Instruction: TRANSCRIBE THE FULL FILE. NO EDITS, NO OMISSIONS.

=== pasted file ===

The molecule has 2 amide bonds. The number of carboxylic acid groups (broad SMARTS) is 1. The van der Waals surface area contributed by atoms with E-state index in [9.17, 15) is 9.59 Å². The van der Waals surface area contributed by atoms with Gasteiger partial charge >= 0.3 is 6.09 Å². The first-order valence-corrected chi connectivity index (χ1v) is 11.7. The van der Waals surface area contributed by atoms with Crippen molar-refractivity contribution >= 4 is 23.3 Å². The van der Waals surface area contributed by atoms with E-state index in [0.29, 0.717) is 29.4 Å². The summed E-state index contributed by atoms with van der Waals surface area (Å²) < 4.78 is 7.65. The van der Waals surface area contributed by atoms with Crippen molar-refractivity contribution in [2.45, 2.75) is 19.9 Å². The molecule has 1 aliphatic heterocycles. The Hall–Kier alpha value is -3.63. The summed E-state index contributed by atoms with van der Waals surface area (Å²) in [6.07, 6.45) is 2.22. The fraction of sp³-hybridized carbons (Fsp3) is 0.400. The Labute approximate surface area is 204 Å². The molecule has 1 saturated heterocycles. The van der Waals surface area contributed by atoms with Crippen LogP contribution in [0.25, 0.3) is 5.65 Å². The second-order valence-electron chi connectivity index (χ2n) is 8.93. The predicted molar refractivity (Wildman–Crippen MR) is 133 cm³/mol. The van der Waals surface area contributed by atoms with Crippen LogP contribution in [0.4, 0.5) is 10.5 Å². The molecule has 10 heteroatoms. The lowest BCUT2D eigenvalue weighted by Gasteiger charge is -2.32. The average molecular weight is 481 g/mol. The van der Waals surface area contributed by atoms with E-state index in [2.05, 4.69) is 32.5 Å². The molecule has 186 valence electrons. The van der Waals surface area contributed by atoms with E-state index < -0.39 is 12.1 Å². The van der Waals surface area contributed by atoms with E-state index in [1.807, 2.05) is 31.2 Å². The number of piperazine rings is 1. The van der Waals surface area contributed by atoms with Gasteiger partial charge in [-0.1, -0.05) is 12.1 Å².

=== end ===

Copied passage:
The molecule has 2 amide bonds. The number of carboxylic acid groups (broad SMARTS) is 1. The van der Waals surface area contributed by atoms with E-state index in [9.17, 15) is 9.59 Å². The van der Waals surface area contributed by atoms with Gasteiger partial charge >= 0.3 is 6.09 Å². The first-order valence-corrected chi connectivity index (χ1v) is 11.7. The van der Waals surface area contributed by atoms with Crippen molar-refractivity contribution >= 4 is 23.3 Å². The van der Waals surface area contributed by atoms with E-state index in [0.29, 0.717) is 29.4 Å². The summed E-state index contributed by atoms with van der Waals surface area (Å²) < 4.78 is 7.65. The van der Waals surface area contributed by atoms with Crippen molar-refractivity contribution in [2.45, 2.75) is 19.9 Å². The molecule has 1 aliphatic heterocycles. The Hall–Kier alpha value is -3.63. The summed E-state index contributed by atoms with van der Waals surface area (Å²) in [6.07, 6.45) is 2.22. The fraction of sp³-hybridized carbons (Fsp3) is 0.400. The Labute approximate surface area is 204 Å². The molecule has 1 saturated heterocycles. The van der Waals surface area contributed by atoms with Crippen LogP contribution in [0.25, 0.3) is 5.65 Å². The second-order valence-electron chi connectivity index (χ2n) is 8.93. The predicted molar refractivity (Wildman–Crippen MR) is 133 cm³/mol. The van der Waals surface area contributed by atoms with Crippen LogP contribution in [0.4, 0.5) is 10.5 Å². The molecule has 10 heteroatoms. The lowest BCUT2D eigenvalue weighted by Gasteiger charge is -2.32. The average molecular weight is 481 g/mol. The van der Waals surface area contributed by atoms with E-state index in [2.05, 4.69) is 32.5 Å². The molecule has 186 valence electrons. The van der Waals surface area contributed by atoms with E-state index < -0.39 is 12.1 Å². The van der Waals surface area contributed by atoms with E-state index in [1.807, 2.05) is 31.2 Å². The number of piperazine rings is 1. The van der Waals surface area contributed by atoms with Gasteiger partial charge in [-0.1, -0.05) is 12.1 Å².